The Colin C Interview

by Adam Singer
12.01.2006

He's Colin Cameron Allrich, also known as Slighter, also known as Deeptone, (and Consoul and The Pushers), but he's known to most as simply Colin C. He has a passion for electronic music, and clearly the gift to drive it. Colin is a rising star in the EDM world, having had his music played by artists globally, and having shared the stage with many of dance music’s biggest DJs.

Having an extensive background in music production, Colin has contributed to different solo and collaborative projects for nearly ten years, and was a member of the band Bad Morning After. It was here that his passion was sparked in electronic instruments and synthesis. Since then Colin has created a collection of Progressive House/Breaks, under the monikers of Deeptone, Slighter, The Pushers, and most recently Consoul.

I caught up with Colin to get a bit more insight into the world of an up-and-coming artist in the modern EDM world.

Adam Singer: Being a successful up-and-coming artist in Los Angeles obviously takes much work, dedication and desire. Can you tell us what inspires you to continuously push your craft?

Colin C: I don’t really feel like I’m that successful, to me it’s an ever growing battle to be comfortable with my work and push myself forward by constant re-evaluation. I think that’s the part of being an artist that helps and hinders you at the same time. As for inspiration, I don’t let an aspect of my life NOT influence my work, shitty days tend to transform into my work as easily as does hearing how others are changing things up, or discovering something new about a piece of gear.

Tell us a little bit about your studio setup. I know you recently have begun to embrace hardware – how is that experience compared to a pure software setup?

Yea I really started writing my own music when the idea of getting every sound out of the computer was still young, mainly due to the fact that I couldn’t afford more than my shitty PC and Jeskola’s Buzz tracker… and it’s kind of been my credo to keep it software ever since. I feel like this way you can really keep a DIY mentality yet try new things that would have required quite and investment if it were hardware. Recently I’ve been able to get my studio to a comfortable place with the help of the Virus Ti. I’m a Logic nut, and the integration into my Logic rig made it really speak to me, but other than that I’m sticking to software.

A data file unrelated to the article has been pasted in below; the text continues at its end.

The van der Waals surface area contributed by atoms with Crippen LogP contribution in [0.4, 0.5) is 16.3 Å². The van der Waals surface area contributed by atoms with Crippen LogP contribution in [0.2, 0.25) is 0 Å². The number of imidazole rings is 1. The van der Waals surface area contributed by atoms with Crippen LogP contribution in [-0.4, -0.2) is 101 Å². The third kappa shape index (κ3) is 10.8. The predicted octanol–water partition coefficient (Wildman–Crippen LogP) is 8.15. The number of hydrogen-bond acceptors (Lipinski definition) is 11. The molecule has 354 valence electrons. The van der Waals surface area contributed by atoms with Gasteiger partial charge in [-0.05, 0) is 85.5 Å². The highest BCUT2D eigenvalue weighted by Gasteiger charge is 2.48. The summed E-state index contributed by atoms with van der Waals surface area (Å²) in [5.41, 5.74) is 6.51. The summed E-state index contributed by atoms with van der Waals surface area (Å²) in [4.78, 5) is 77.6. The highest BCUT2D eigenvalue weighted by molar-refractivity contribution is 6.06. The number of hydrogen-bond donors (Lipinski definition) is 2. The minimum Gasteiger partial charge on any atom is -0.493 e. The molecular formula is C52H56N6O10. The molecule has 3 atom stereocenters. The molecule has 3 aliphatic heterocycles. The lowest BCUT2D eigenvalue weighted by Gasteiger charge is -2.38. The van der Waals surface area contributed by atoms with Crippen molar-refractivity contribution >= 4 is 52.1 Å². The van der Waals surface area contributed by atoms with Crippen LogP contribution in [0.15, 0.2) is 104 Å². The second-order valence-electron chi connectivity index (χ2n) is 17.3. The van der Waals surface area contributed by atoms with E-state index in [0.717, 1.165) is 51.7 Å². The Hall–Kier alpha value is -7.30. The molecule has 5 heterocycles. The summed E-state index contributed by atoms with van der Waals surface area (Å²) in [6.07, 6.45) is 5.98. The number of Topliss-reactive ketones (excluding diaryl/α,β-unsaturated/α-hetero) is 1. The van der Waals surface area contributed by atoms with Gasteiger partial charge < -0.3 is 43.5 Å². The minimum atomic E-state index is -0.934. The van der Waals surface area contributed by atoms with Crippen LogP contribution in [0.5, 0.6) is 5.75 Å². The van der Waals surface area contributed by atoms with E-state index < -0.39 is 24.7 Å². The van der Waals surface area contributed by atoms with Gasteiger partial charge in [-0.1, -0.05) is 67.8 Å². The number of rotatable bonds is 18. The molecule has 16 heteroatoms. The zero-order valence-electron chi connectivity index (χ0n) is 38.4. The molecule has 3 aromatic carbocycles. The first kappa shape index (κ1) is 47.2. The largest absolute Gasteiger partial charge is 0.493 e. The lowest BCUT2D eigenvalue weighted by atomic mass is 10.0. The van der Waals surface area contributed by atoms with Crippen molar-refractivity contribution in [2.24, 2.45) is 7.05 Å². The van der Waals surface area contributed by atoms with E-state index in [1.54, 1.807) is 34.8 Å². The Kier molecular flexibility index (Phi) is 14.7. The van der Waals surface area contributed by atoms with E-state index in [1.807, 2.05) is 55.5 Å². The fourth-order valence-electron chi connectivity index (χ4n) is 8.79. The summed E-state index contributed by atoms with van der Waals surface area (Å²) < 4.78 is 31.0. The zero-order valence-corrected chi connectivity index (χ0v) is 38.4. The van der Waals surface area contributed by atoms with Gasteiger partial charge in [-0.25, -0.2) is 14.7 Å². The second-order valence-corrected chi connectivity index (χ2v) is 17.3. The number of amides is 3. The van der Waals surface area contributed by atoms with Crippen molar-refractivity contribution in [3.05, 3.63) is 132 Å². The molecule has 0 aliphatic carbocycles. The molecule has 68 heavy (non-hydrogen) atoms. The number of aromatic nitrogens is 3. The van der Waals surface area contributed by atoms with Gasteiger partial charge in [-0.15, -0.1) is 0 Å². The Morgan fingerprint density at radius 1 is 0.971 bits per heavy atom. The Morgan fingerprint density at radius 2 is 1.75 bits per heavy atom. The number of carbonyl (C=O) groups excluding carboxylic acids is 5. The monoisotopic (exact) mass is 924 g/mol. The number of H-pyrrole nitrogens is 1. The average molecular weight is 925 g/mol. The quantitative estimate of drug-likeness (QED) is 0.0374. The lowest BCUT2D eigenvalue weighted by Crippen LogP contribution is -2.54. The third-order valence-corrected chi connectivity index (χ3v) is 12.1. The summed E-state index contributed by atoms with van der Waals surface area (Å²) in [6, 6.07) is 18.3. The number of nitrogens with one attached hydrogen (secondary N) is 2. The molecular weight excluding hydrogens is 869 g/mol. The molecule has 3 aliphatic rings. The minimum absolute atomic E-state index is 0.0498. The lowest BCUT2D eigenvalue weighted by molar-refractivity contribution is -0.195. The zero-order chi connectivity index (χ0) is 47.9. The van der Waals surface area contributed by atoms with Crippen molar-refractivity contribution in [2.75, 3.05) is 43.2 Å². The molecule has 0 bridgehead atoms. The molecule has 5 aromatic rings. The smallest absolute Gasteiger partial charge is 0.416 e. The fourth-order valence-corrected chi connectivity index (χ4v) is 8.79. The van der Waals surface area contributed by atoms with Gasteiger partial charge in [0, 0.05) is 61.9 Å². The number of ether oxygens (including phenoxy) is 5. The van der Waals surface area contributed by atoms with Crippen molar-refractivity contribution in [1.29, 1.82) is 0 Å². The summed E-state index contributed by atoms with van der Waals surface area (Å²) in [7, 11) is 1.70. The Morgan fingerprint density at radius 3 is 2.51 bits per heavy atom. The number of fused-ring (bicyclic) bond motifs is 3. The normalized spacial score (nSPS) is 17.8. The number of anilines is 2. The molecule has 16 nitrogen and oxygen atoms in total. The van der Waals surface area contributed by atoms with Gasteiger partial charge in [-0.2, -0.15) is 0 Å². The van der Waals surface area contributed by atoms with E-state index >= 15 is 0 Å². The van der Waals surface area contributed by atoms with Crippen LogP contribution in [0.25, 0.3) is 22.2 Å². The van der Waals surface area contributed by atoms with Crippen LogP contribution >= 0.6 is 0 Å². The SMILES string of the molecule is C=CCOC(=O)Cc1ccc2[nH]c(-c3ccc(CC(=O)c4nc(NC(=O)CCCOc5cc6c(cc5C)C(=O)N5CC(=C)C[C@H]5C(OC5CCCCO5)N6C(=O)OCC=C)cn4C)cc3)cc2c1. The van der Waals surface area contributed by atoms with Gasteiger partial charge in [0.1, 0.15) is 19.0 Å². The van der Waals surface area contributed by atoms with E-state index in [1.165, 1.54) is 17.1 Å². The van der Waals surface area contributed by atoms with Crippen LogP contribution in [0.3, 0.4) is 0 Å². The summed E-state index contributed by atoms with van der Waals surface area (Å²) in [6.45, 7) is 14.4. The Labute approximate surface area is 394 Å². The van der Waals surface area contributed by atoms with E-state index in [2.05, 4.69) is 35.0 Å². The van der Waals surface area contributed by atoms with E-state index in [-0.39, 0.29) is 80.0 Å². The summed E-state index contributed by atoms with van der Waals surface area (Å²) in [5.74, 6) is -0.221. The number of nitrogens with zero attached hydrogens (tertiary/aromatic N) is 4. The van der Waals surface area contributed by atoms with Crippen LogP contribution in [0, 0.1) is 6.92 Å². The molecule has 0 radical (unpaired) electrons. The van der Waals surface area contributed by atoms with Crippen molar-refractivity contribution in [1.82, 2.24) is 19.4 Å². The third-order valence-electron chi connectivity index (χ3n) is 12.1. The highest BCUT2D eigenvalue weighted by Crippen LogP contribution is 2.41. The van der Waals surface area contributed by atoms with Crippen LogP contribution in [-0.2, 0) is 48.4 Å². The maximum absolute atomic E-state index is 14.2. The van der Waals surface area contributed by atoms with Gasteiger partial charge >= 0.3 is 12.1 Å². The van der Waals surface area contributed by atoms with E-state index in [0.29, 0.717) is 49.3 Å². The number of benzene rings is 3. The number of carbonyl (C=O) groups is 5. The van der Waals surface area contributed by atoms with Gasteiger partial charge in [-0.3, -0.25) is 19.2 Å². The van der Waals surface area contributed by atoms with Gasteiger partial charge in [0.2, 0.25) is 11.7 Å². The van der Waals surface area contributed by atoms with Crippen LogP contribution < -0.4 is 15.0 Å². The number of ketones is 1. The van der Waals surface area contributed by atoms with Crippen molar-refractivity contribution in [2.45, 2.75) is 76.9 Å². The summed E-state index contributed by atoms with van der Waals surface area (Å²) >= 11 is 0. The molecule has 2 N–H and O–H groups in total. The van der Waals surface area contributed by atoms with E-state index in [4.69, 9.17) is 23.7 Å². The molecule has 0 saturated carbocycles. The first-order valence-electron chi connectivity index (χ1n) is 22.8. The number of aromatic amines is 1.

You’re actively involved with progressivehouse.com and work to give artists on the site feedback, help them gain exposure and get signed to labels. It’s admirable you do so much to help up-and-coming artists – can you tell us a few ‘unknowns’ you’re exited about you found through the site?

Yeah www.progressivehouse.com is where I really started to grow inside the electronic community, and I feel that I owe it to Mike (the owner of the site) and myself to get in there and help people out with production questions when I can and hear how people are discovering the scene and getting into production. There’s a lot of talent brewing on there, Ali (Erphun) has launched himself from that site and is now on CP Recordings, SAW and our own Red Circle (www.redcirclemusic.com). T-Lectual and Matt Haze are among my favorites who are really starting to show some promise. Electronic music has always been a community in my mind, so I feel I should help keep it that way and try and help out when I can.